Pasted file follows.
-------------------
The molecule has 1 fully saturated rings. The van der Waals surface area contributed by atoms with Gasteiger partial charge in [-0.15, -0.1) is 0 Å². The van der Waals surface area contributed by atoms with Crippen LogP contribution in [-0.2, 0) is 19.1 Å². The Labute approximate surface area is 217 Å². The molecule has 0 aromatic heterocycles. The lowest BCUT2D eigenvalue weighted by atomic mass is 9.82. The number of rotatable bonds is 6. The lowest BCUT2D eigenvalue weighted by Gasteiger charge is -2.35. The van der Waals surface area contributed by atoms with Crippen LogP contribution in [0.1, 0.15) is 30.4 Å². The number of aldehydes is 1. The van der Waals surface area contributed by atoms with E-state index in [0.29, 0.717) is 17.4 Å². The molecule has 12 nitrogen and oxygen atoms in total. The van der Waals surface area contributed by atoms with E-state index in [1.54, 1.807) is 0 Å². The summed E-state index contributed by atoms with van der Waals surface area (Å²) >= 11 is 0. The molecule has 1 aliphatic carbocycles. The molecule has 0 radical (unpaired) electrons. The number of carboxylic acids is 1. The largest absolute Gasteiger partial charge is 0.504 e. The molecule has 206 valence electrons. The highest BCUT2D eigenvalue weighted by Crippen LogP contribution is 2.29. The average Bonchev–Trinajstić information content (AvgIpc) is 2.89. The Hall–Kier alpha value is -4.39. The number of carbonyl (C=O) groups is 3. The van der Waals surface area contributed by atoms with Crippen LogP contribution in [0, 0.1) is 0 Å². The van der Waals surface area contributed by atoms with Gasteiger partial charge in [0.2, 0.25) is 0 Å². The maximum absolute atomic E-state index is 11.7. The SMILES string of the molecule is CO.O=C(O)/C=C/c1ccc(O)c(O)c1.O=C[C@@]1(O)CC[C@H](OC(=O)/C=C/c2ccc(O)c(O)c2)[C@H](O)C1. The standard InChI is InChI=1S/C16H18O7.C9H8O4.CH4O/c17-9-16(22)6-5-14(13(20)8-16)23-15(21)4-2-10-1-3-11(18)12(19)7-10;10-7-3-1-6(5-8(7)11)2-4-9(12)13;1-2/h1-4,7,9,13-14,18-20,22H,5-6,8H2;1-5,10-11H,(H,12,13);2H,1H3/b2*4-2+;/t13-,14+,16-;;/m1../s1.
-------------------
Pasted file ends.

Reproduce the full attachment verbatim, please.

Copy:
The molecule has 1 fully saturated rings. The van der Waals surface area contributed by atoms with Gasteiger partial charge in [-0.15, -0.1) is 0 Å². The van der Waals surface area contributed by atoms with Crippen LogP contribution in [-0.2, 0) is 19.1 Å². The Labute approximate surface area is 217 Å². The molecule has 0 aromatic heterocycles. The lowest BCUT2D eigenvalue weighted by atomic mass is 9.82. The number of rotatable bonds is 6. The lowest BCUT2D eigenvalue weighted by Gasteiger charge is -2.35. The van der Waals surface area contributed by atoms with Crippen LogP contribution in [0.1, 0.15) is 30.4 Å². The number of aldehydes is 1. The van der Waals surface area contributed by atoms with E-state index in [0.29, 0.717) is 17.4 Å². The molecule has 12 nitrogen and oxygen atoms in total. The van der Waals surface area contributed by atoms with E-state index in [1.54, 1.807) is 0 Å². The summed E-state index contributed by atoms with van der Waals surface area (Å²) >= 11 is 0. The molecule has 1 aliphatic carbocycles. The molecule has 0 radical (unpaired) electrons. The number of carboxylic acids is 1. The largest absolute Gasteiger partial charge is 0.504 e. The molecule has 206 valence electrons. The highest BCUT2D eigenvalue weighted by Crippen LogP contribution is 2.29. The average Bonchev–Trinajstić information content (AvgIpc) is 2.89. The Hall–Kier alpha value is -4.39. The number of carbonyl (C=O) groups is 3. The van der Waals surface area contributed by atoms with Crippen LogP contribution in [0, 0.1) is 0 Å². The van der Waals surface area contributed by atoms with Gasteiger partial charge in [0.2, 0.25) is 0 Å². The maximum absolute atomic E-state index is 11.7. The SMILES string of the molecule is CO.O=C(O)/C=C/c1ccc(O)c(O)c1.O=C[C@@]1(O)CC[C@H](OC(=O)/C=C/c2ccc(O)c(O)c2)[C@H](O)C1. The standard InChI is InChI=1S/C16H18O7.C9H8O4.CH4O/c17-9-16(22)6-5-14(13(20)8-16)23-15(21)4-2-10-1-3-11(18)12(19)7-10;10-7-3-1-6(5-8(7)11)2-4-9(12)13;1-2/h1-4,7,9,13-14,18-20,22H,5-6,8H2;1-5,10-11H,(H,12,13);2H,1H3/b2*4-2+;/t13-,14+,16-;;/m1../s1.